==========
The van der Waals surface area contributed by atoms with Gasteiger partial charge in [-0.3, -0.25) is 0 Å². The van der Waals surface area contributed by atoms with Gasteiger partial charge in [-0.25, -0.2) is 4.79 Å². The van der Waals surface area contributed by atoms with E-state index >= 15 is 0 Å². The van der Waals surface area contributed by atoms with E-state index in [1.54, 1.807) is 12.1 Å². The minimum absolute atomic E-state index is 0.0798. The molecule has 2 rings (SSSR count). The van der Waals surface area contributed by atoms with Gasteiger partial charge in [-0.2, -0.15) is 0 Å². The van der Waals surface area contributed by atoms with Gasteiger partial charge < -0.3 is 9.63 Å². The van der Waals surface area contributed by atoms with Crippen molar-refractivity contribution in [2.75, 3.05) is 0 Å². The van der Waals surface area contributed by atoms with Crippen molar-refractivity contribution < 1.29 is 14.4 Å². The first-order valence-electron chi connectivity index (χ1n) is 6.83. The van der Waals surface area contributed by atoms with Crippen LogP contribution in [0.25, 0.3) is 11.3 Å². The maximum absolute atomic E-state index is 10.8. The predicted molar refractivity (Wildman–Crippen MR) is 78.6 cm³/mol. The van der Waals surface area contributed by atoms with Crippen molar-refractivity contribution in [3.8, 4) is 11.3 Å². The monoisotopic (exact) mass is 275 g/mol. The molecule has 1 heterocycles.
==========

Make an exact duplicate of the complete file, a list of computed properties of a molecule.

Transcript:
The van der Waals surface area contributed by atoms with Gasteiger partial charge in [-0.3, -0.25) is 0 Å². The van der Waals surface area contributed by atoms with Gasteiger partial charge in [-0.25, -0.2) is 4.79 Å². The van der Waals surface area contributed by atoms with E-state index >= 15 is 0 Å². The van der Waals surface area contributed by atoms with E-state index in [1.54, 1.807) is 12.1 Å². The minimum absolute atomic E-state index is 0.0798. The molecule has 2 rings (SSSR count). The van der Waals surface area contributed by atoms with Gasteiger partial charge in [-0.2, -0.15) is 0 Å². The van der Waals surface area contributed by atoms with Gasteiger partial charge < -0.3 is 9.63 Å². The van der Waals surface area contributed by atoms with Crippen molar-refractivity contribution in [2.75, 3.05) is 0 Å². The van der Waals surface area contributed by atoms with Crippen molar-refractivity contribution < 1.29 is 14.4 Å². The first-order valence-electron chi connectivity index (χ1n) is 6.83. The van der Waals surface area contributed by atoms with Crippen LogP contribution in [0.25, 0.3) is 11.3 Å². The maximum absolute atomic E-state index is 10.8. The predicted molar refractivity (Wildman–Crippen MR) is 78.6 cm³/mol. The van der Waals surface area contributed by atoms with Crippen molar-refractivity contribution in [3.8, 4) is 11.3 Å². The monoisotopic (exact) mass is 275 g/mol. The molecule has 1 heterocycles.